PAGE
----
James Samuel Morris, b. Jan. 19, 1964 in Brownwood, TX, had a brief major league baseball career, but his story is one of the most unique and inspirational in baseball history.

In January of 1983, Morris was selected in 4th overall in the January portion of baseball's amateur draft. He suffered several arm injuries in the minor leagues, and was released during the 1987 season. He caught on with the White Sox organization for 1989, but was unable to make something of his career, and retired to become a high school teacher and baseball coach.

The team often lost a lot of games but in 1999, he inspired the club to play better. They made a bet that if they won the title that Morris would attend a major league tryout. Sure enough, they were district champions, and Morris followed up on the deal by trying out for the major leagues. He impressed the Tampa Bay Devil Rays in his major league tryout, and immediately earned a spot on their AAA club, the Durham Bulls. Thanks to solid performances with Durham, Tampa Bay gave him a chance to pitch with the big club when the rosters expanded, and on September 18, 1999, against Royce Clayton of the Texas Rangers, the 35-year old Morris made his debut, striking out Clayton on 4 pitches. His goal of pitching in the majors was finally realized, and he made 4 more appearances later that year.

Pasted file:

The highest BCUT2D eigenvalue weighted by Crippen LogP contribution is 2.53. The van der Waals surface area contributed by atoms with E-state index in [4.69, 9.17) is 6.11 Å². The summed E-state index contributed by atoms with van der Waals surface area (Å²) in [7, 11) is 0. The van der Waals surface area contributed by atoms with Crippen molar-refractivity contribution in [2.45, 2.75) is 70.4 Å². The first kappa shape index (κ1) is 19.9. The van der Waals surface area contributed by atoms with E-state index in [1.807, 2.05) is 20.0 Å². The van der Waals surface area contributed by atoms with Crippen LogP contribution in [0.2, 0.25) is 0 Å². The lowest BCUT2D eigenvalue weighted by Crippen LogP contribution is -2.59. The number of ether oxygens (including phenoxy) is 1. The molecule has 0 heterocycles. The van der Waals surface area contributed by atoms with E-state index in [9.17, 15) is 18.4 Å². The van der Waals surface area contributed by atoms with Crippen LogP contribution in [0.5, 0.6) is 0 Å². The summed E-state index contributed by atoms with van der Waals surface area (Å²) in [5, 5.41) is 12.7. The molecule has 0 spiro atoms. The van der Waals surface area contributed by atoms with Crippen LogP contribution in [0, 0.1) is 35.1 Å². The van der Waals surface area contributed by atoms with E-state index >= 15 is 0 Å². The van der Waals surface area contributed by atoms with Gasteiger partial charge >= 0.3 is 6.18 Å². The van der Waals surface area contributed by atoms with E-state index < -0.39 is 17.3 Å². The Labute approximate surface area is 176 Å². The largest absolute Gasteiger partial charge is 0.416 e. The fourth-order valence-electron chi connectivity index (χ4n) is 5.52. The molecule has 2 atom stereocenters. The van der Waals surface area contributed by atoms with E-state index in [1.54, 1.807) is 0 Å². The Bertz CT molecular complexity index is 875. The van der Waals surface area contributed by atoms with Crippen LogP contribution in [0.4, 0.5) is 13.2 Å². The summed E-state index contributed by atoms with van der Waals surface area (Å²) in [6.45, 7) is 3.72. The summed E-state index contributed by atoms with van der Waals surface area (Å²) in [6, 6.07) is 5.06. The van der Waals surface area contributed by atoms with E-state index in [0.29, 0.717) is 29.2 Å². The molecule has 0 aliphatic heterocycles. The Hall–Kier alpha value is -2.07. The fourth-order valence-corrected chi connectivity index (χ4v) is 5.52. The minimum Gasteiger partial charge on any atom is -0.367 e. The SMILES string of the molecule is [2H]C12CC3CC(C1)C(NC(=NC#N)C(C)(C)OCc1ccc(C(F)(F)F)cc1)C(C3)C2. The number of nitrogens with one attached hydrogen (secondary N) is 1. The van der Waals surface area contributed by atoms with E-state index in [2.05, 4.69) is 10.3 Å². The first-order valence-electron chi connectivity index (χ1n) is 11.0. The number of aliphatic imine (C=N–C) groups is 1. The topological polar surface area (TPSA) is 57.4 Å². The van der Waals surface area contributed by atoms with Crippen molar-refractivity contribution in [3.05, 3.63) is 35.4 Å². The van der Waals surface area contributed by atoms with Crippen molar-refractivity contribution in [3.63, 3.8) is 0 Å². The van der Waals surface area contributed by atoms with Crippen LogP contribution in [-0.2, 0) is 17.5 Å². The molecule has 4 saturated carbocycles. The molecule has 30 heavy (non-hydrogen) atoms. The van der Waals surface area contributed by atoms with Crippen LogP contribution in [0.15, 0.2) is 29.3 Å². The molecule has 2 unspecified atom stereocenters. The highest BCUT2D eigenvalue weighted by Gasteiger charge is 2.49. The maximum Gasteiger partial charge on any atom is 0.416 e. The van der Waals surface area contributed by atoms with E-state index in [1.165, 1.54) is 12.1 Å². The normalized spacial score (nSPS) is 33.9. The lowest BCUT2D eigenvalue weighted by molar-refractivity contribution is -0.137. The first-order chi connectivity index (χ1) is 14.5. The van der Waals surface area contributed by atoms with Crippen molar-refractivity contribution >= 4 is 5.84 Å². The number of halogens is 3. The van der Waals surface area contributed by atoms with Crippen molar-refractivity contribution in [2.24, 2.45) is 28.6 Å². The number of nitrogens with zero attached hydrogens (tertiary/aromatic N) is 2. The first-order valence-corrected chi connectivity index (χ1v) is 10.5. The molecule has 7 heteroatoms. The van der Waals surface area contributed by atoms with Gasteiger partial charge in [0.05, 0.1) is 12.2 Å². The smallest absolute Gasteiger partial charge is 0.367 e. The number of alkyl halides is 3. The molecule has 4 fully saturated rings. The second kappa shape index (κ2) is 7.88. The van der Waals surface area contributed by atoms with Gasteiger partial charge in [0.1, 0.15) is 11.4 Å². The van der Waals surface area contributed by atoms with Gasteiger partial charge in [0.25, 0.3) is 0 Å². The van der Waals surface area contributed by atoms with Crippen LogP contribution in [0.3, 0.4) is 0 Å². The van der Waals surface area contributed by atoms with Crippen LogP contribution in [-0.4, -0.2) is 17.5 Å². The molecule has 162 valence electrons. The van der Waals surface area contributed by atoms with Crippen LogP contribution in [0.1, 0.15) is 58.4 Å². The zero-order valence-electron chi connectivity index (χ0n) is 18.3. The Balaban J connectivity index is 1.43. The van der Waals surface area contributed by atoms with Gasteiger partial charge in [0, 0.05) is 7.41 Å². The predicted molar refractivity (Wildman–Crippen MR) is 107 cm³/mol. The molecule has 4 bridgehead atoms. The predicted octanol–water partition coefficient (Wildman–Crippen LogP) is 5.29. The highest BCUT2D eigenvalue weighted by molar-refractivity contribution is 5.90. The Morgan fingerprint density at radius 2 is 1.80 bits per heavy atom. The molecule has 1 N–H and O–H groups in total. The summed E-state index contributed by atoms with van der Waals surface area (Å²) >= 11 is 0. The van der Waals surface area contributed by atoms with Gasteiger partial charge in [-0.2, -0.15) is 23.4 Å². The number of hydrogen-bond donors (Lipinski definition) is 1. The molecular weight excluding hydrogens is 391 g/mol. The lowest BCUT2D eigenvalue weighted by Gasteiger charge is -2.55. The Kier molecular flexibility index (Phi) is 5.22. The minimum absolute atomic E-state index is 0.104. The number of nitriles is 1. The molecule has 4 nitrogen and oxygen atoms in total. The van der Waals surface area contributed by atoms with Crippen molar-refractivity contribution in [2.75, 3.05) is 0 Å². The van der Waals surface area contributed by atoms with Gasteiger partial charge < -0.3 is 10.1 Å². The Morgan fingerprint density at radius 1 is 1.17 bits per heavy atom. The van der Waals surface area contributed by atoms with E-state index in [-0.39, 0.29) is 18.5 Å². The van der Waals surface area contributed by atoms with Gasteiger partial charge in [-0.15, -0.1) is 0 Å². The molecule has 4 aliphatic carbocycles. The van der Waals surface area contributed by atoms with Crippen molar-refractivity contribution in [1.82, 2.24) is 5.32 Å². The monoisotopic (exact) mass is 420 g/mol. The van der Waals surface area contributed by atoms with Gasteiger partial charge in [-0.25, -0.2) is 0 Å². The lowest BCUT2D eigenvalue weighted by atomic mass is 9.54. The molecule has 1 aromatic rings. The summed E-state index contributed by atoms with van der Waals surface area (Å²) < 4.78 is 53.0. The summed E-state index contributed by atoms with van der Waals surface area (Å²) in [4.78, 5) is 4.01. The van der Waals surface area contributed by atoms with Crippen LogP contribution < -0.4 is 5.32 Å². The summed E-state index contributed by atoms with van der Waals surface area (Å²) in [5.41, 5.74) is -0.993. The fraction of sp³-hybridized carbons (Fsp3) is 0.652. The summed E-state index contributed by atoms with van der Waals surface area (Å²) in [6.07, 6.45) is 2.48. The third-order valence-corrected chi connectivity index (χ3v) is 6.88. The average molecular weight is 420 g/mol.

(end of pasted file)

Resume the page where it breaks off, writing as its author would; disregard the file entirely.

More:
Arm problems limited him in 2000 to only 16 major league apperances and the Rays released him. He attempted to catch on with the Dodgers the following spring but wasn't able to overcome his injuries.

His story is well documented in his autobiography, "The Oldest Rookie", and in 2002, it was translated to the silver screen by Disney as "The Rookie", starring Dennis Quaid. Since his retirement, he's become an in-demand motivational speaker.